"Birth order offers an intuitively appealing explanation for these perplexing differences." (Image via iStock.)
Anyone with siblings knows they can differ from us in maddening ways. They share our parents and our family history, but their personalities can be so different. Birth order offers an intuitively appealing explanation for these perplexing differences.
The only problem is, it’s a myth.
Psychologists have speculated on the effects of birth order on personality for well over a century. Sir Francis Galton – pioneer of statistics, fingerprint analysis, weather maps and arithmetic by smell – supposed that firstborn children benefited from greater responsibility and undivided parental attention. As a result they were over-represented among high achievers.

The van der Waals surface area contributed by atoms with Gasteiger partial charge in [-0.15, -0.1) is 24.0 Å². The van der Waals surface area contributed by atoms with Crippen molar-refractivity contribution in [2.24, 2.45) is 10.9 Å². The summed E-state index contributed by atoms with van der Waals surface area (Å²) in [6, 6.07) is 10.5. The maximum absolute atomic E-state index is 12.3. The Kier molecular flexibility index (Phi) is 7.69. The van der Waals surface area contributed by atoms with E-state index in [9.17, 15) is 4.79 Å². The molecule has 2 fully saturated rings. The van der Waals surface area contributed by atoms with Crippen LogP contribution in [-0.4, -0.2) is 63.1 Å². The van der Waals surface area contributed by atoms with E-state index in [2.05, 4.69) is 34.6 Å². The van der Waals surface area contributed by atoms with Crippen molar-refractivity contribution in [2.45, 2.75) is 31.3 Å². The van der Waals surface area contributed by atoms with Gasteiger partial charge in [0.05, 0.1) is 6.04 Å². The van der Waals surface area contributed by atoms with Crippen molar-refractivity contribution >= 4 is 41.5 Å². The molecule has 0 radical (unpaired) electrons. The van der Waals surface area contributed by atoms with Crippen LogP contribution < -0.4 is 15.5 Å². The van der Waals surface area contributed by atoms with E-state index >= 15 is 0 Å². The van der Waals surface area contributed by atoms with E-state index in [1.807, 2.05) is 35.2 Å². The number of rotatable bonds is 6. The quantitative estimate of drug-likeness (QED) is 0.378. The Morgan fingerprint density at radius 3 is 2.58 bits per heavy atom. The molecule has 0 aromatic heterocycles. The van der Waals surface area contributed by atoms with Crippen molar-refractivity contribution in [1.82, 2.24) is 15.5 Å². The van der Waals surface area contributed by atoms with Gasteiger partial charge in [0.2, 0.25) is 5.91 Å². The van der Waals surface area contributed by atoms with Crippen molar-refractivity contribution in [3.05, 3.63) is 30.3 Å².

Alfred Adler, protégé of Sigmund Freud, argued that the dethroning of firstborns by younger siblings left an enduring impression on their character.
Firstborns, he argued, feel weighed down by responsibility and have neurotic and authoritarian tendencies. Laterborn siblings are often overindulged and seek creative alternatives to conventional achievement.